Review of the Day: Small Persons with Wings by Ellen Booraem
We’re all sick of vampires right now. We’re also a little tired of zombies and don’t even TALK to me about angels. A couple years ago you could have said the same about child wizards. Fantasy trends, you see, are fickle and fleeting. One trend that somehow hasn’t managed to become annoyingly ubiquitous, however, is the fairy trend. In spite of the vast popularity of the Rainbow Fairies series, fairy books for kids and teens come out in spurts and starts. No single fairy has managed to cross into the world of pop culture, with the possible exception of Tinkerbell (and with Disney as her current guiding light I’m not sure she counts). As a result, fairies are fair game. You can write a novel about them without being accused of selling out, and indeed some of the finest writers of our age have written fairy novels in their spare time (see: The Night Fairy or What-the-Dickens). Now author Ellen Booraem puts her own unique stamp on the fairy experience coming up with a novel appropriate for a tween but with creatures that are beloved from preschool onwards.
The Parvi Pennati are not fairies. Fair warning: call them that name and expect to experience some serious pain. Mellie Turpin knows about that kind of pain firsthand since she grew up with a small person with wings when she was young. Unfortunately when she told her Kindergarten schoolmates about her friend and failed to produce him she was immediately labeled Fairy Fat thanks in part to her girth and has carried that nickname through the years. So you can see why she’d be thrilled upon hearing that since her grandfather passed away to learn that her parents have inherited his old inn. Looking to spruce it up the family moves into their new home only to find that they have been lured there by a malevolent presence. Stranger still the entire Parvi Pennati clan in all its glory has also decided to take up residence. It comes down to Mellie to crack a couple mysteries and to save the day when all the adults around her human and fairy alike turn out to be useless in the face of catastrophe.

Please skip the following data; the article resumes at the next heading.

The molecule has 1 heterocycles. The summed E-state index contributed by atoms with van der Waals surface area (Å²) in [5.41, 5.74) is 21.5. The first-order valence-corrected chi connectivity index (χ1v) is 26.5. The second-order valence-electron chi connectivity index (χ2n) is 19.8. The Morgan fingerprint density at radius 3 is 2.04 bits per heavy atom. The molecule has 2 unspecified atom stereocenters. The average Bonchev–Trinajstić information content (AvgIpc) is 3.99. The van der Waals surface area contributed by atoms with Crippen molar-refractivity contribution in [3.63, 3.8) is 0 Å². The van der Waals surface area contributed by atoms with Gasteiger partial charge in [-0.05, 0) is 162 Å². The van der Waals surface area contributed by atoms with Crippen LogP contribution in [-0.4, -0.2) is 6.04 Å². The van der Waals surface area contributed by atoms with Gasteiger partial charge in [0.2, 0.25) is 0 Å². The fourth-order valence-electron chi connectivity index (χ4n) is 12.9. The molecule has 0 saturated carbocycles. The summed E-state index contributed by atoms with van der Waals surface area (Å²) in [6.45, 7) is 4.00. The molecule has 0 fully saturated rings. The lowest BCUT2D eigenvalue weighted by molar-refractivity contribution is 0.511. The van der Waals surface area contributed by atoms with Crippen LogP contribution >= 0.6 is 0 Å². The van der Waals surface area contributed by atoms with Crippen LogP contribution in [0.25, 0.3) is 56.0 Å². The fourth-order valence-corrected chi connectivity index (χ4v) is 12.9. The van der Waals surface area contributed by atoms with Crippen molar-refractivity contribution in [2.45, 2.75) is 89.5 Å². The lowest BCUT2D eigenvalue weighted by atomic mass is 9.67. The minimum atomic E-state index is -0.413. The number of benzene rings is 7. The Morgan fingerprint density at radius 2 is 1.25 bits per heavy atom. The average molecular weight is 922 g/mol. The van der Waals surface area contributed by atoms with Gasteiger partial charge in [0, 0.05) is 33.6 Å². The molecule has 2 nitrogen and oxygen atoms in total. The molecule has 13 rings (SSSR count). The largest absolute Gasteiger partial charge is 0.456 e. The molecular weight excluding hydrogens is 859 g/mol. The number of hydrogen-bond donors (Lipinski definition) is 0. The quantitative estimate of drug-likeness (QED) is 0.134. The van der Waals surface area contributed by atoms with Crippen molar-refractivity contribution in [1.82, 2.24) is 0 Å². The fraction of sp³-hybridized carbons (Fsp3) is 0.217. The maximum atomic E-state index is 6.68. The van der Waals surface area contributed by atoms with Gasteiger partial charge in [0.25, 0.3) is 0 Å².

This book first came to my attention when folks started comparing the writing to that of the great British fantasy author Diana Wynne Jones. I like me my Jones, though I’ve always had the creeping suspicion that she’s not comfortable with ending her novels. Starting them, sure. No problem. But sticking a landing is a tricky business. As it happens, Booraem does indeed share Jones’s playful take on the fantastical, not to mention the personal lives of magical folks. And Booraem doesn’t have a problem with her endings either. One problem she does have, though, is very DWJ-like. In this book the Parvi attempt to explain how their magic has changed over the years. They had their Magica Vera first, which was the original earthy magic. After that the Parvi discovered the Magica Artificia, which could make things look far fancier than they were. The third type, the Magica Mala, is pretty easy to understand since it’s bad magic. No problems there. Unfortunately this all has to be explained a couple times since it can get confusing and the first time it’s explained it doesn’t quite take. And then there’s the Circulus . . . but the description of what exactly this is must have been pretty quick and early because as far as I could tell it had something to do with fairies that fly in a circle a lot and give off power . . . but I’m not sure. Diana Wynne Jones has a habit of introducing elements that are sometimes a little too ambitious for her storylines too, you know. I don’t think the Circulus hurts the story or anything (all we really need to know is that if it stops that’s bad) but it would have been nice to get a clearer and concise explanation of it right from the get-go.